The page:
The longer this pandemic ranges across the globe, the more smart people I see falling into conspiracy traps as they search for answers to what is happening during these frightening times.

DOHA, QATAR - NOVEMBER 21: A Steward wearing a mask to protect against the spread of COVID-19 during the AFC Champions League Group F match between Ulsan Hyundai and Shanghai Shenhua at the Education City Stadium on November 21, 2020 in Al-rayyan, Qatar. (Photo by Mohamed Farag/Getty Images)
DOHA, QATAR – NOVEMBER 21: A Steward wearing a mask to protect against the spread of COVID-19 during the AFC Champions League Group F match between Ulsan Hyundai and Shanghai Shenhua at the Education City Stadium on November 21, 2020 in Al-rayyan, Qatar. (Photo by Mohamed Farag/Getty Images)

It can be hard to work out what’s true and what’s just somebody trying to manipulate you, be it for their own gain or simply because doing so fills a hole in their lives.

There are people who think that because they don’t personally know any of the 1.4m who have died that this is all an elaborate smokescreen for who knows what. I know a healthcare worker who lost 14 patients in a month to Covid willing to speak to anyone who thinks this whole thing is an overblown hoax. You might never know someone who is murdered, either, but that doesn’t the murders being reported are fake.

There are thousands of people online sharing their stories of their experiences if you want them.

As for myself, I’m 45 and yet to see flu make a person’s extremities turn black and fall off, but I’ve seen Covid do that and more. This isn’t ‘just flu’, which can be brutal in its own right, and there are answers to most, if not all the questions you have. Just be sure you’re asking the people who actually want you to know the truth as it stands, not as they want it to be.

Read stories from those who are going through this pandemic, not Facebook posts from random news organisations you’ve never heard of. Speak to those people suffering, either from the illness, their loss or on the frontlines. They want to tell you their stories, they need you to hear them so we can make this stop.

Check your sources. Know your sources. Know their motivations and their history, what line do they usually take? Who is the owner? What are their vested interests? Who is the journalist? What is their speciality? Is this fact or opinion? If it’s stated as fact, what are their sources? And repeat. It’s hard to do that with established outlets let alone ‘news’ organisations that spring up overnight and I understand not everybody has the time to do it, but it’s important if you plan to make life or death decisions that you aren’t filling in the gaps with any old crap.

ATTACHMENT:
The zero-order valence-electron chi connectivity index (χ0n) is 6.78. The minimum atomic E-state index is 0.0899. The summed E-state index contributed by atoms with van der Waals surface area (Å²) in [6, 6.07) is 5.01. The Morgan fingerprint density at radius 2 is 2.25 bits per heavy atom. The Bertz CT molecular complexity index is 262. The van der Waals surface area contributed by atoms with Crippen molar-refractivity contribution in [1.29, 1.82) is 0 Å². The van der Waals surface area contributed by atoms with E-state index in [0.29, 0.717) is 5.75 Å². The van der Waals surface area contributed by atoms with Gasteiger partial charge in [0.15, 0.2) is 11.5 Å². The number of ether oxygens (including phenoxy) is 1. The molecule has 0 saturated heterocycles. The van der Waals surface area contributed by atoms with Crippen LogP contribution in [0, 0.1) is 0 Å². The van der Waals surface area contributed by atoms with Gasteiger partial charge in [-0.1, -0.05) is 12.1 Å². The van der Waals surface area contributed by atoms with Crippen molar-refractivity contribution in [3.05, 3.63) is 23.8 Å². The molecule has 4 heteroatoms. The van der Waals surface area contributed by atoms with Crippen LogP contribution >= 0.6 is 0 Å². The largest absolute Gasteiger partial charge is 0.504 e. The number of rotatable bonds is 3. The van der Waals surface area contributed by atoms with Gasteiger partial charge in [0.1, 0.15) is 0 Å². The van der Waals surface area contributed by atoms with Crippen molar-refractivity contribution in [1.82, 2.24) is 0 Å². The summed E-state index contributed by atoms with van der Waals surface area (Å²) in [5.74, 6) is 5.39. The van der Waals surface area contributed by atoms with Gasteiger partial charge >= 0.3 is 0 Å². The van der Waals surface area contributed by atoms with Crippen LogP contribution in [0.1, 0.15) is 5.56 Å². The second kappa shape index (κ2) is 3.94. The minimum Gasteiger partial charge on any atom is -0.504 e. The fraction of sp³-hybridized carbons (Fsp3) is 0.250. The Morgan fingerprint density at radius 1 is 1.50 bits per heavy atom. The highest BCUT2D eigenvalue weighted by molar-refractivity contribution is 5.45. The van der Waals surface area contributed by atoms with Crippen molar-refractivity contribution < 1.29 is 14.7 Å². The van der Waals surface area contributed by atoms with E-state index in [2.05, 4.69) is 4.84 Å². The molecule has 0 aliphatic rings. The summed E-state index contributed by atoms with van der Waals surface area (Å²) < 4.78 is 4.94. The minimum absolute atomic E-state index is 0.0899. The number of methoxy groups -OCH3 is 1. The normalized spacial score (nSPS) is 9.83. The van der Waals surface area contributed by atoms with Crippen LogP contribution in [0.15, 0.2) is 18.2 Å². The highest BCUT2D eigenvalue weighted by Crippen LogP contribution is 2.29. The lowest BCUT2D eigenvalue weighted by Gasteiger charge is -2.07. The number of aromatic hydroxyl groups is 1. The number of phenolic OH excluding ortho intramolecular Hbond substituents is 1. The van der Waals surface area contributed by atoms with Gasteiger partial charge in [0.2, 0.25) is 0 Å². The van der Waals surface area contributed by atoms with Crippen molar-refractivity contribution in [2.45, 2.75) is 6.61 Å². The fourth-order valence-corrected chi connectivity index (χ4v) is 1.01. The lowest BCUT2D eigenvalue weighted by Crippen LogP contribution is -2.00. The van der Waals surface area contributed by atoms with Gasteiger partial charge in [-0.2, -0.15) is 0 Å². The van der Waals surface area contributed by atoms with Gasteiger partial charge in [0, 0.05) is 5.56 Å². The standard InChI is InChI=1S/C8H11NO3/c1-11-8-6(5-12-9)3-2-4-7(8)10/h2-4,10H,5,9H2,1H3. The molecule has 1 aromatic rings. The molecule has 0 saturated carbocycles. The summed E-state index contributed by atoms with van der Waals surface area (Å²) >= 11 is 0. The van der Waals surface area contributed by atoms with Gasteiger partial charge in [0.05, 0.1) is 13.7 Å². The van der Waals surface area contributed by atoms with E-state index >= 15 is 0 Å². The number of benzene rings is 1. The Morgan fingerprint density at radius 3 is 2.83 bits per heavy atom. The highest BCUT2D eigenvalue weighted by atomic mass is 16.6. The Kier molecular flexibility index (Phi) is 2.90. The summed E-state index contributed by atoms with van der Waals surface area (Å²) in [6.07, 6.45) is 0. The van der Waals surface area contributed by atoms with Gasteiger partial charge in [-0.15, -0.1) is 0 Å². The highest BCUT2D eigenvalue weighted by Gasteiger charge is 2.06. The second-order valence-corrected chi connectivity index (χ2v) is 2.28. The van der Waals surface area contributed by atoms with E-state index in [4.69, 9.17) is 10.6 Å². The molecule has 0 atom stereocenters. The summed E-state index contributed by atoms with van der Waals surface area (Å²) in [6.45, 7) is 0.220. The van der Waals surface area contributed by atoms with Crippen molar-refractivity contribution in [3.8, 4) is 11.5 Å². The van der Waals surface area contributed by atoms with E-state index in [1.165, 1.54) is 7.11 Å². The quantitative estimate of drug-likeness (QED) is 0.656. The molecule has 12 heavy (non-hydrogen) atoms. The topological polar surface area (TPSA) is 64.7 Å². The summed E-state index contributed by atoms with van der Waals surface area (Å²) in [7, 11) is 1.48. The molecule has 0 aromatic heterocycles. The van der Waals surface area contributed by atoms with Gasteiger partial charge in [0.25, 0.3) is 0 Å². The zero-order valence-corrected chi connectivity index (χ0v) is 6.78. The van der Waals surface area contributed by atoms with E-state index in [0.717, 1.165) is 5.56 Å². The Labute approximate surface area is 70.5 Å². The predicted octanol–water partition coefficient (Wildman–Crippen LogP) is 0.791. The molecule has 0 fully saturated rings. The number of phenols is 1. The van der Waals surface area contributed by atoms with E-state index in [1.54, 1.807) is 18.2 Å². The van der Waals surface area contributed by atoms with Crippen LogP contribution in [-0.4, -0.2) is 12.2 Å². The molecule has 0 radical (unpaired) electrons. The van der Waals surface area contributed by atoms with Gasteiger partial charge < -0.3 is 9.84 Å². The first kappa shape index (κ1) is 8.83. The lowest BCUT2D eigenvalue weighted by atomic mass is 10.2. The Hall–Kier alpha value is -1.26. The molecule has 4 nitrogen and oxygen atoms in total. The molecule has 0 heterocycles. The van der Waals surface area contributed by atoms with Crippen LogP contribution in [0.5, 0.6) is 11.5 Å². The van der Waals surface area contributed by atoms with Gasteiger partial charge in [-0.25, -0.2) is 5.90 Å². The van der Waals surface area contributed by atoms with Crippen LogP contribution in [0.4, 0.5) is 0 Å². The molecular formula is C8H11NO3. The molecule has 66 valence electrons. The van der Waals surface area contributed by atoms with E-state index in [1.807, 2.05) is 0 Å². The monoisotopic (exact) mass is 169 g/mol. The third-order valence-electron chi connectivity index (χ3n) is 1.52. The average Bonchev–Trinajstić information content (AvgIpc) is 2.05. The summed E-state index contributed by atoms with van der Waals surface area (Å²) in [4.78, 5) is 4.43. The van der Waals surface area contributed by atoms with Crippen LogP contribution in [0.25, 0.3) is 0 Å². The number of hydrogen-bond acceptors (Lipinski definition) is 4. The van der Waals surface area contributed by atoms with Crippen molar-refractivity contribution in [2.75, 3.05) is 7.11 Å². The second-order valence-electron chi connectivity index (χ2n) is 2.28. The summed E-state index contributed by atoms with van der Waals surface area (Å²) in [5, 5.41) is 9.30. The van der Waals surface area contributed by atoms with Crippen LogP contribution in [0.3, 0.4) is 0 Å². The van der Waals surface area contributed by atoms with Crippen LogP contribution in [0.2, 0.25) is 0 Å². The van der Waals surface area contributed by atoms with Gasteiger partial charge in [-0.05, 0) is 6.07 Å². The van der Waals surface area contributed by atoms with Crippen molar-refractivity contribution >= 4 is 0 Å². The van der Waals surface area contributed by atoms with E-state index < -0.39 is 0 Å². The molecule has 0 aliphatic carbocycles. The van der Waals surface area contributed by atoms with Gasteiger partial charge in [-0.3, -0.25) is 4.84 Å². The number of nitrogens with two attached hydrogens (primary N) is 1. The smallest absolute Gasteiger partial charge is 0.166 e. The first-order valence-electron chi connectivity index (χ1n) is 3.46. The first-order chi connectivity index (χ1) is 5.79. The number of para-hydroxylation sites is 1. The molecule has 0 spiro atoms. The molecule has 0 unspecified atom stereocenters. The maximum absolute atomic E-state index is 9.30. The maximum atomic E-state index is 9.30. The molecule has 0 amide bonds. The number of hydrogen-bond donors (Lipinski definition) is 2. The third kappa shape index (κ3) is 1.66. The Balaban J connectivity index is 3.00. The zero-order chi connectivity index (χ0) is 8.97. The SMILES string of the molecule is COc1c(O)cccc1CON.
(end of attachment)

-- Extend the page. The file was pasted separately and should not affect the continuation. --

Didn’t you watch Jurassic Park?

The amount of people I see and hear from who won’t trust an established news organisation with a provable track record but won’t shut up about what they read on gettherealtruthnow dot com or some other random, bullshit site (I made that one up but it could be a thing, I don’t know) is growing and that’s a frightening prospect.

Listen to people who work in media about how media works, sure there are bad faith actors but you should be able to trust your friend about their job and that they know what they’re doing, right?

Appreciate that news changes, things are often wrong as events become clearer and we don’t know everything. It’s ok to not know everything. Don’t rush to fill the gaps with fear filled conspiracy nonsense to soothe your anxiety unless you want to be remembered like we remember those who believed the earth really was flat (it isn’t) or that the moon was made of cheese.

As David Brader of the Washington Post said back in 1987, “the process of selecting what the reader reads involves not just objective facts but subjective judgments, personal values and, yes, prejudice. Instead of promising ‘All the News That’s Fit To Print’, I would like to see us say over and over until the point has been made…that the newspaper that drops on your doorstep is a partial, hasty, incomplete, inevitably somewhat flawed and inaccurate rendering of some of the things we heard about in the past 24 hours…distorted despite our best efforts to eliminate gross bias by the very process of compression that makes it possible for you to lift it from the doorstep and read it in about an hour. If we labelled the paper accurately then we would immediately add: ‘But it’s the best we could do under the circumstances, and we will be back tomorrow with a corrected updated version…’

Fastest and first does not often equal accurate or complete.

Be wary of those outlets professing to be absolutely correct and who can never admit making mistakes. Reputable outlets will, rather than hide from their errors, draw your attention back to them so they can correct things. Others don’t because, ultimately, they don’t care what you believe because truth is not their goal despite it being the loudest thing they shout about.

Understand how internet rabbit holes work and how what you read will deliver you more of the same, reinforcing that point of view regardless of its accuracy.

And, finally, watch The Social Dilemma – I mean really watch it. If you don’t want to do that, read this instead.

Public health should never be about politics and politics should never play with people’s lives. Keep an open mind, but don’t open it so far your brain falls out.

Cheers.